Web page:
Objectives This paper explores the place of simulation in contemporary healthcare education and training, highlighting the challenges of recreating complex clinical settings which can support the development of competent, rounded and caring practitioners, and address issues around human factors as well as technical skill. It frames the relationship between clinical and simulation-based practice as a mutually dependent, two-way process.
Discusssion According to this view, simulation is less like a photograph of clinical care than a painting of it—a process that requires selection and interpretation. The paper presents simulation as a canvas on which to paint this picture. To be effective, simulation must mirror the essentials of a clinical setting without reproducing every detail. After highlighting key issues with current approaches to simulation, the paper considers how authenticity and perceived realism can be heightened through innovative uses of technology and design, putting forward a conceptual framework based on the notion of ‘circles of focus.’ The paper then outlines the concept of Distributed Simulation, using low-cost, portable yet immersive environments to address limitations of access to dedicated facilities.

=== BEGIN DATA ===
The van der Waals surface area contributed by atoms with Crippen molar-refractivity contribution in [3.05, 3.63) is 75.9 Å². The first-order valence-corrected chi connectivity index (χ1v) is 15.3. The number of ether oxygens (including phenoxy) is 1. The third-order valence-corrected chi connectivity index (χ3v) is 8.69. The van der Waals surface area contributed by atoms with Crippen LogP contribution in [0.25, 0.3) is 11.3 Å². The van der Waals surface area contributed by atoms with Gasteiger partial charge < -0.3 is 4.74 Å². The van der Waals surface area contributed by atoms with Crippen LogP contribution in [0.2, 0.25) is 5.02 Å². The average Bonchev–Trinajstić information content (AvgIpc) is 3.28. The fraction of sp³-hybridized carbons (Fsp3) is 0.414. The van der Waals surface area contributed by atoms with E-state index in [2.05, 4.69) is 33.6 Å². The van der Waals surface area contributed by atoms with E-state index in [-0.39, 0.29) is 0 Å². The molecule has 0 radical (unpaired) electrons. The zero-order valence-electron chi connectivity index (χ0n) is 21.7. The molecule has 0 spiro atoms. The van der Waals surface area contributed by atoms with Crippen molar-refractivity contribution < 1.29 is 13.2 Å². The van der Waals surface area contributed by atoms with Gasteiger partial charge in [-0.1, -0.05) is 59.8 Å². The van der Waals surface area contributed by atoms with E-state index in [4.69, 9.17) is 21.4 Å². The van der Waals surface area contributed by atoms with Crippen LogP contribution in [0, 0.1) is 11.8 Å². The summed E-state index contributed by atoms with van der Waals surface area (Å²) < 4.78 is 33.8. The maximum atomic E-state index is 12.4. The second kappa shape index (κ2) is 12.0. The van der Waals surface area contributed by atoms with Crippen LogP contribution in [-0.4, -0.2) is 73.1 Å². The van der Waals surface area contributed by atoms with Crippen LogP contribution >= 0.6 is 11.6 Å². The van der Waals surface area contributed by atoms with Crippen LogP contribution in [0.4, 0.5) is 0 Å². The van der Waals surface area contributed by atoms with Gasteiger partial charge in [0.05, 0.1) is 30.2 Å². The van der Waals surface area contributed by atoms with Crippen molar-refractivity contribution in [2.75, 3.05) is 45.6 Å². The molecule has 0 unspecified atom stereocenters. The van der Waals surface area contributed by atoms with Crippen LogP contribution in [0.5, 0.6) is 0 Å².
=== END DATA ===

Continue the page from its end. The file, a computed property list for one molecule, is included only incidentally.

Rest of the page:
Conclusion The paper concludes by considering theoretical and practical implications of these innovations, focussing especially on surgery and other craft specialties.
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Funding The work on Distributed Simulation referred to in this paper was funded by the London Deanery Simulation and Technology Enhanced Learning Initiative (STeLI).
Competing interests None.
Provenance and peer review Not commissioned; externally peer reviewed.
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